Results from a prospective cohort study of 82,539 women in the US found there was no increased risk for psoriasis incidence among women who consumed coffee and caffeine.
The study was conducted from 1991 to 2005. Participants were required to be free of psoriasis when the study began; at the conclusion participants were assessed for psoriasis using the Psoriasis Screening Tool questionnaire.
In the study’s final year, participants reported their caffeine consumption for 1991, 1995, 1999, and 2003, and their cumulative averages were tallied.
Investigators said in more than 1.1 million person-years of follow-up, 986 women were identified with having psoriasis.
Although the study results indicated an elevated risk for psoriasis in older women who consumed more caffeine, this risk was eliminated when their smoking was taken into account. Women who consumed a higher amount of caffeine also tended to be smokers and to drink more alcohol.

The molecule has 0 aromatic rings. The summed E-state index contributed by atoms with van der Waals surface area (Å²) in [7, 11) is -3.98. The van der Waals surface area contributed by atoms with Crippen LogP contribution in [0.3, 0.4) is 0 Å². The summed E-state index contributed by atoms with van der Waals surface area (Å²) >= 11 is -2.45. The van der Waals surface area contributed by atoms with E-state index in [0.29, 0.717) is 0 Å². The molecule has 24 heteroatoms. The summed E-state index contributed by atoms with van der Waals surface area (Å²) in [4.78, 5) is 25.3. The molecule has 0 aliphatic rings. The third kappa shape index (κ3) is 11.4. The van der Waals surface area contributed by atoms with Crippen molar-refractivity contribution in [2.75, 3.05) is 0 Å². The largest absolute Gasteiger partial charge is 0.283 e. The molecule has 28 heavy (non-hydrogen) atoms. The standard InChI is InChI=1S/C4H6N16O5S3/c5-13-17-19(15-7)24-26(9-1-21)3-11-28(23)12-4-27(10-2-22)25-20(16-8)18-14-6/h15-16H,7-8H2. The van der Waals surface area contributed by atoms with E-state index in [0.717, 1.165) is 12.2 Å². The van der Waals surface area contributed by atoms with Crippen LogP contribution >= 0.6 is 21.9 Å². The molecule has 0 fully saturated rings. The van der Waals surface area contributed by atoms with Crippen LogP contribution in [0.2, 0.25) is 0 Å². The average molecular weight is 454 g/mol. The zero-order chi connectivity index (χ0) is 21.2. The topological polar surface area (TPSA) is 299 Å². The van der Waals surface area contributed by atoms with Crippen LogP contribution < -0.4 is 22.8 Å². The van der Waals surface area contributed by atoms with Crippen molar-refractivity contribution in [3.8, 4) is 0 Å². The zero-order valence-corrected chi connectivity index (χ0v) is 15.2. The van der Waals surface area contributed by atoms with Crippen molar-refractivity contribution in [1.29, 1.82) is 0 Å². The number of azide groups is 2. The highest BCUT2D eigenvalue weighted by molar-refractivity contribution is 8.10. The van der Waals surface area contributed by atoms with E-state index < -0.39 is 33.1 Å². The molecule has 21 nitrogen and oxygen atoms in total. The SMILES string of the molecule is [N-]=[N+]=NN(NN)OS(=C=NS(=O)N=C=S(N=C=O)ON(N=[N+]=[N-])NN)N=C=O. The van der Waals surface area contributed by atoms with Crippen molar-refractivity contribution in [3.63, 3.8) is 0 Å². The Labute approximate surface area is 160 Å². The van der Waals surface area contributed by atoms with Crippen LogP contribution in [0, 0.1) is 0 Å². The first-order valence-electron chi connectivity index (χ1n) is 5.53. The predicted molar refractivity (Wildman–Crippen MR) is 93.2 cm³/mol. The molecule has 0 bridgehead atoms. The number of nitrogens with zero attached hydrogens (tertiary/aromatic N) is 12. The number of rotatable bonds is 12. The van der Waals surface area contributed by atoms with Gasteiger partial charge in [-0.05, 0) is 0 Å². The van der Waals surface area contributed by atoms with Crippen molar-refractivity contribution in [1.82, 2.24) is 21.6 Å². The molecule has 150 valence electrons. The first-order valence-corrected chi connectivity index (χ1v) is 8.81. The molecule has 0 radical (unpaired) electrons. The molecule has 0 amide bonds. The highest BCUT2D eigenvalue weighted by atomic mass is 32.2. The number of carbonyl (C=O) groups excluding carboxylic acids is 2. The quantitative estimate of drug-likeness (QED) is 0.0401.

“ … we did not observe a material change of psoriasis incidence associated with coffee or caffeine intake,” researchers wrote, “after adjusting for known confounders [smoking]. Further studies are warranted to confirm our findings.”
Disclosure: See the study for a full list of relevant disclosures.